Menahga School works to improve state test scores
By Nick Longworth
After a half decade of inconsistent and borderline subpar test scores on statewide assessments, the Menahga School District is looking for stability in comparison to the statewide average.
They’re looking for an answer.
The Minnesota Comprehensive Assessment (MCA) is a way for a district to measure academic progress among its student body, in accordance to Minnesota state standards and the Elementary and Secondary Education (ESEA) act. Three different areas are tested for scoring by grade and set in comparison to these standards.
Reading is tested in grades 3-8 and again in 10th, math is tested in grades 3-8 and again in 11th and science is tested in grades 5 and 8, and once again in high school.
Through 2009-2013 Menahga students in grades 5-8 have had trouble meeting the state average test scores for both reading and math.
Of the five years surveyed:
In math only one year did students meet or exceed the state’s average in 5th grade, twice they did in 6th, once in 7th and three times in 8th grade (although two years met the average but did not exceed it).
In reading, twice students met or exceeded the state’s average in 5th grade, three times in 6th and zero times in both 7th and 8th grade combined (although 8th met, but did not exceed the state’s average twice).
These same tests are again administered in high school in 10th and 11th grade.
The reading test is taken again in 10th grade and Menahga students met or exceeded the state average three out of five times in those same years.
The math test, administered in 11th grade, also met or exceeded standards three out of five times.
So why is it in middle school specifically that these scores drop so significantly?
“When I came to Menahga we were in the tank,” said Superintendent Mary Klamm.
“Middle school is a challenge, because it’s middle school. Think of a first, second or third grader and they’re all excited for school. Then you think about a junior in high school, and they’re starting to think about their future,” Klamm said. “On both ends are fine, but in middle school they could give less. Their focus is on their friends.”
In 2009 the Minnesota’s MCA math tests were changed statewide in order to more accurately reflect the “common core” education principals – a national set of standards intended to better prepare students for college or a career.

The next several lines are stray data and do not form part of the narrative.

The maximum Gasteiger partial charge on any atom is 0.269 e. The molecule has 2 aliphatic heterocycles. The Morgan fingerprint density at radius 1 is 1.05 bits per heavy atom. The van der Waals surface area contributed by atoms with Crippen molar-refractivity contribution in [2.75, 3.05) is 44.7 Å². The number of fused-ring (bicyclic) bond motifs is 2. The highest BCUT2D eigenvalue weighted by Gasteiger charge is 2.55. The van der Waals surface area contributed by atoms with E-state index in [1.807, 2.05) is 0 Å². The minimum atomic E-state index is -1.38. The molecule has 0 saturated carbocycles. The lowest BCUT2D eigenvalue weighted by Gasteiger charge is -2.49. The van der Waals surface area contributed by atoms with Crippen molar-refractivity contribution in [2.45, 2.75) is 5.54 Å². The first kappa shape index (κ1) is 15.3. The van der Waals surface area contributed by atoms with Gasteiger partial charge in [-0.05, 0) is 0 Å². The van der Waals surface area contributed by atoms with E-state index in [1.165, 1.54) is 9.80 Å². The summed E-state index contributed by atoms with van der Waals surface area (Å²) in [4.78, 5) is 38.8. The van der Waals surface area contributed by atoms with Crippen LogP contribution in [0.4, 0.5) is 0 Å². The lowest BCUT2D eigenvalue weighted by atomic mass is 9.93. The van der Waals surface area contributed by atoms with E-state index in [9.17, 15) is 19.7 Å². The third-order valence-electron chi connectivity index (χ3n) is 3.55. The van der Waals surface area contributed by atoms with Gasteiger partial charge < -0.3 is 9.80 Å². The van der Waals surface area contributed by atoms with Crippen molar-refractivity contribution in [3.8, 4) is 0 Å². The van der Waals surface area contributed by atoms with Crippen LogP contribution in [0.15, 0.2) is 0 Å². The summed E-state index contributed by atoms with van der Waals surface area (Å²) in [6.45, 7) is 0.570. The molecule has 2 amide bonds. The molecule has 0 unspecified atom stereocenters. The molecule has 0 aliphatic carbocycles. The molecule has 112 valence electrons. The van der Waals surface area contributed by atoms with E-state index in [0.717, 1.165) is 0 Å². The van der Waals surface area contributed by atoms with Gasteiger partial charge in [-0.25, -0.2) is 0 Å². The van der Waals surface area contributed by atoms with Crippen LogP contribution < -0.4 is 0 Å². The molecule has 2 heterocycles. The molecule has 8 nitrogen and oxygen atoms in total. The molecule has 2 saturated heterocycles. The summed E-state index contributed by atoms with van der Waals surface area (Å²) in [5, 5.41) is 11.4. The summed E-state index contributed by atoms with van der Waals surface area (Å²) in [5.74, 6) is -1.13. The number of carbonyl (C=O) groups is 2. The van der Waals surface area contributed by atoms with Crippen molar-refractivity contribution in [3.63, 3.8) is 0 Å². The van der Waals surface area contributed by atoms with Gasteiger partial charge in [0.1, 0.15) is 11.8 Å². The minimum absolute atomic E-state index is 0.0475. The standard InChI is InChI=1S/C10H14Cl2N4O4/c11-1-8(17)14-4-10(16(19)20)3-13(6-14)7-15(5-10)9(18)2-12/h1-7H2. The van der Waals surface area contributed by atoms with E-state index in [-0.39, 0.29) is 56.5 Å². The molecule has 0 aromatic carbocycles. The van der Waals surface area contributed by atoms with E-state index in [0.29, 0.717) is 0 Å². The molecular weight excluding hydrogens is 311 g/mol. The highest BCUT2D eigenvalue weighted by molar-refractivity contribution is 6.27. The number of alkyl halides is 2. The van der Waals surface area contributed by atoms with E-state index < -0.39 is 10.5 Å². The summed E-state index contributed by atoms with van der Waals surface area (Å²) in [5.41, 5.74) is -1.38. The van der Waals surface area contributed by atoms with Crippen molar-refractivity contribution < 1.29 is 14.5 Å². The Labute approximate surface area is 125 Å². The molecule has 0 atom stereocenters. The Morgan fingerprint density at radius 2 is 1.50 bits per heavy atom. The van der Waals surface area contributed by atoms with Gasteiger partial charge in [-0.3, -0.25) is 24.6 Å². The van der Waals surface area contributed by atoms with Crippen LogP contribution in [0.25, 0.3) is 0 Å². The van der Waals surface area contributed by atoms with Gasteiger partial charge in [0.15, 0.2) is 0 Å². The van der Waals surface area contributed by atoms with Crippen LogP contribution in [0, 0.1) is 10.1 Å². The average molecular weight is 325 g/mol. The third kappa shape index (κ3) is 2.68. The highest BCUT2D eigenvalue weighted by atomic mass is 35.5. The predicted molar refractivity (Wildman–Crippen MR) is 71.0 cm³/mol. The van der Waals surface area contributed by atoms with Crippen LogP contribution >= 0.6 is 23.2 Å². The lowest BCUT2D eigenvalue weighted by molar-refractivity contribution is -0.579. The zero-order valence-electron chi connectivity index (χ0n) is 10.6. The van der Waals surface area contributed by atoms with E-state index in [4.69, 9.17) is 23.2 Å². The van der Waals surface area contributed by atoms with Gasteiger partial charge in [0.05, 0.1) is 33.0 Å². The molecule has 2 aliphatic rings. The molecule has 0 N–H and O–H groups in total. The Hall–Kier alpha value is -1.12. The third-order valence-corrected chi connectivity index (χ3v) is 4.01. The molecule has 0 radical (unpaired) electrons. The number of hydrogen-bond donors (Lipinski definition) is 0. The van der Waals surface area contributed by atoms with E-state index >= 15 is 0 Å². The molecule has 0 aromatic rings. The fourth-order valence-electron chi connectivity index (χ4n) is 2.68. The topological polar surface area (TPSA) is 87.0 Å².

In 2013, the reading tests switched over to reflect these common core principals as well.
“Everybody’s scores in the whole state tanked (after the reading switch). The reading is much more in-depth and technical and we’re adjusting to that,” Klamm said.
These adjustments could account for some of the sluggish test scores, but they also may only be isolated incidents that do not reflect the overall statistics shown.
And then there’s also new technology to consider.
Last year was the first full school year in which Menahga implemented a “1-to-1” tablet policy, equipping every student with their own personal electronic device for educational purposes.
These devices are a step into a new world of technology for the district, and also for many schools around the nation as well.
Dubbed as a convenient and all-encompassing resource, they allow students to expand their education even further and at a pace never before seen with a textbook.
“It gives teachers another tool for learning,” Klamm said. “There have always been different tools that kids will want to use as opposed to something adults would rather have them do. The TV, radio, cell phones – we’ve all had them.”
But are these tablets yet another distraction for students? Especially for those who are at a very formative age and have an important test to take? Klamm doesn’t think so.
“Kids wanted to play games, but that cooled off as the year went on. They now have an (iPad) as a resource to create things, along with other resources. There are different ways that the iPads are being used in classrooms, but it’s not like we thought,” Klamm said, explaining the ongoing use of the tablets in the classroom.
“It can bring wonderful, valuable experiences, but it can also be a pain. It’s really about classroom management,” she added. “For the teacher in the classroom, things never stay the same. You have to adjust your classroom management for this new tool that you have. In any business or industry, you have to adjust all the time. Things change, technology changes. Teachers over the years have had so many things come at them, and they are adjusting.”
Presented with the MCA score statistics this way, Klamm said that the district has made progress in the right direction over this same tenure, which is true.
However, a sizeable gap still remains.
“The big thing is in time our scores have improved every single year and what we want to do is continuously improve,” Klamm said. “We are not happy, and we’ve been working really hard. Only now have 7th and 8th grade become consistent.”
Klamm alluded to consistency as being teacher turnover, which she says has had an effect on some score results.
“One of the things our teachers are doing now is further studying of the common core standards, and what they entail,” Klamm said.
“Before the common core standards of reading in the high school, it was difficult for teachers to understand the importance of reading in their curriculum area. But now in the common core they have the standards right within the content area. I give teachers in general a lot of credit for their changes in attitude towards what has to happen; they really do make a difference.”
Klamm also noted that students who are struggling with reading are encouraged to enroll in an extracurricular group called “Reading 180” offered in the high school by Principal Dan Stifter. She describes the program as an “intervention program to help kids with comprehension and other problem areas.”
No such program is available at the moment for math.